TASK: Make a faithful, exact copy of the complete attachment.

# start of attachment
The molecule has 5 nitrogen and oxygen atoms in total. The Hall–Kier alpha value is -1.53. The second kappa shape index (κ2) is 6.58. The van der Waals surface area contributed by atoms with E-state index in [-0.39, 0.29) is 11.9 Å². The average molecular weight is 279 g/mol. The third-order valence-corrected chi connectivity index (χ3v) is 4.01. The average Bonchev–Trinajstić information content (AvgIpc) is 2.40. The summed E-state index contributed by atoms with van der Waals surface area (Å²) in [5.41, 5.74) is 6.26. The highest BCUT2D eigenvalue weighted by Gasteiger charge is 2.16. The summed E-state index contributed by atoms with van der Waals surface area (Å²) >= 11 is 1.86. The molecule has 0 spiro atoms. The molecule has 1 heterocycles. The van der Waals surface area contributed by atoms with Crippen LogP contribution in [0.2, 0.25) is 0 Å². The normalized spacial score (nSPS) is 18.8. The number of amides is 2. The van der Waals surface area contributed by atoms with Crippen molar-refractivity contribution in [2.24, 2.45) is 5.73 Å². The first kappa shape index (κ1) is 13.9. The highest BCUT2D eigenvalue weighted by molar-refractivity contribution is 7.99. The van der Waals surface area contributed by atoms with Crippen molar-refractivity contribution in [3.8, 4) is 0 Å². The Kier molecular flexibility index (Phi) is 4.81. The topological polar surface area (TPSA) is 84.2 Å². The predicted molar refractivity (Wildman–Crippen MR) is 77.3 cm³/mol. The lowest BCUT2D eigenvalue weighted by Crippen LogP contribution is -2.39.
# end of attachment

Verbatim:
The molecule has 5 nitrogen and oxygen atoms in total. The Hall–Kier alpha value is -1.53. The second kappa shape index (κ2) is 6.58. The van der Waals surface area contributed by atoms with E-state index in [-0.39, 0.29) is 11.9 Å². The average molecular weight is 279 g/mol. The third-order valence-corrected chi connectivity index (χ3v) is 4.01. The average Bonchev–Trinajstić information content (AvgIpc) is 2.40. The summed E-state index contributed by atoms with van der Waals surface area (Å²) in [5.41, 5.74) is 6.26. The highest BCUT2D eigenvalue weighted by Gasteiger charge is 2.16. The summed E-state index contributed by atoms with van der Waals surface area (Å²) >= 11 is 1.86. The molecule has 0 spiro atoms. The molecule has 1 heterocycles. The van der Waals surface area contributed by atoms with Crippen LogP contribution in [0.2, 0.25) is 0 Å². The normalized spacial score (nSPS) is 18.8. The number of amides is 2. The van der Waals surface area contributed by atoms with Crippen molar-refractivity contribution in [2.24, 2.45) is 5.73 Å². The first kappa shape index (κ1) is 13.9. The highest BCUT2D eigenvalue weighted by molar-refractivity contribution is 7.99. The van der Waals surface area contributed by atoms with Crippen molar-refractivity contribution in [3.8, 4) is 0 Å². The Kier molecular flexibility index (Phi) is 4.81. The topological polar surface area (TPSA) is 84.2 Å². The predicted molar refractivity (Wildman–Crippen MR) is 77.3 cm³/mol. The lowest BCUT2D eigenvalue weighted by Crippen LogP contribution is -2.39.